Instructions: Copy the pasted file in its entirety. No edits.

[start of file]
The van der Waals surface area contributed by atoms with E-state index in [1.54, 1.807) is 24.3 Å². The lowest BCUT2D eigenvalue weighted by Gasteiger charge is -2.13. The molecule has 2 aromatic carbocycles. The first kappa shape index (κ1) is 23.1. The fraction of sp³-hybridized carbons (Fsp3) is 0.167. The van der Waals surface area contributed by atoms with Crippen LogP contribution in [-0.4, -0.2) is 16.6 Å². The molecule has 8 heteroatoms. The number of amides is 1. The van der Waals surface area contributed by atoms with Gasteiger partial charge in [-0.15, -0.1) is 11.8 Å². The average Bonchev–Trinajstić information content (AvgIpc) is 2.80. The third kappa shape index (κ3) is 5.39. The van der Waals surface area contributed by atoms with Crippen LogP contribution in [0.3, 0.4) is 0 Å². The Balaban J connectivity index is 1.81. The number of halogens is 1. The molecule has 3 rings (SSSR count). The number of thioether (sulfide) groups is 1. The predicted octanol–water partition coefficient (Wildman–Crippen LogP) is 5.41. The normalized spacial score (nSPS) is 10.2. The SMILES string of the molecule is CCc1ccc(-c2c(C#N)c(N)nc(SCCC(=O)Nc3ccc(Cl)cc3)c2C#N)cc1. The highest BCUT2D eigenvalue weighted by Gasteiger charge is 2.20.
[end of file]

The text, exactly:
The van der Waals surface area contributed by atoms with E-state index in [1.54, 1.807) is 24.3 Å². The lowest BCUT2D eigenvalue weighted by Gasteiger charge is -2.13. The molecule has 2 aromatic carbocycles. The first kappa shape index (κ1) is 23.1. The fraction of sp³-hybridized carbons (Fsp3) is 0.167. The van der Waals surface area contributed by atoms with Crippen LogP contribution in [-0.4, -0.2) is 16.6 Å². The molecule has 8 heteroatoms. The number of amides is 1. The van der Waals surface area contributed by atoms with Gasteiger partial charge in [-0.15, -0.1) is 11.8 Å². The average Bonchev–Trinajstić information content (AvgIpc) is 2.80. The third kappa shape index (κ3) is 5.39. The van der Waals surface area contributed by atoms with Crippen LogP contribution in [0.3, 0.4) is 0 Å². The Balaban J connectivity index is 1.81. The number of halogens is 1. The molecule has 3 rings (SSSR count). The number of thioether (sulfide) groups is 1. The predicted octanol–water partition coefficient (Wildman–Crippen LogP) is 5.41. The normalized spacial score (nSPS) is 10.2. The SMILES string of the molecule is CCc1ccc(-c2c(C#N)c(N)nc(SCCC(=O)Nc3ccc(Cl)cc3)c2C#N)cc1. The highest BCUT2D eigenvalue weighted by Gasteiger charge is 2.20.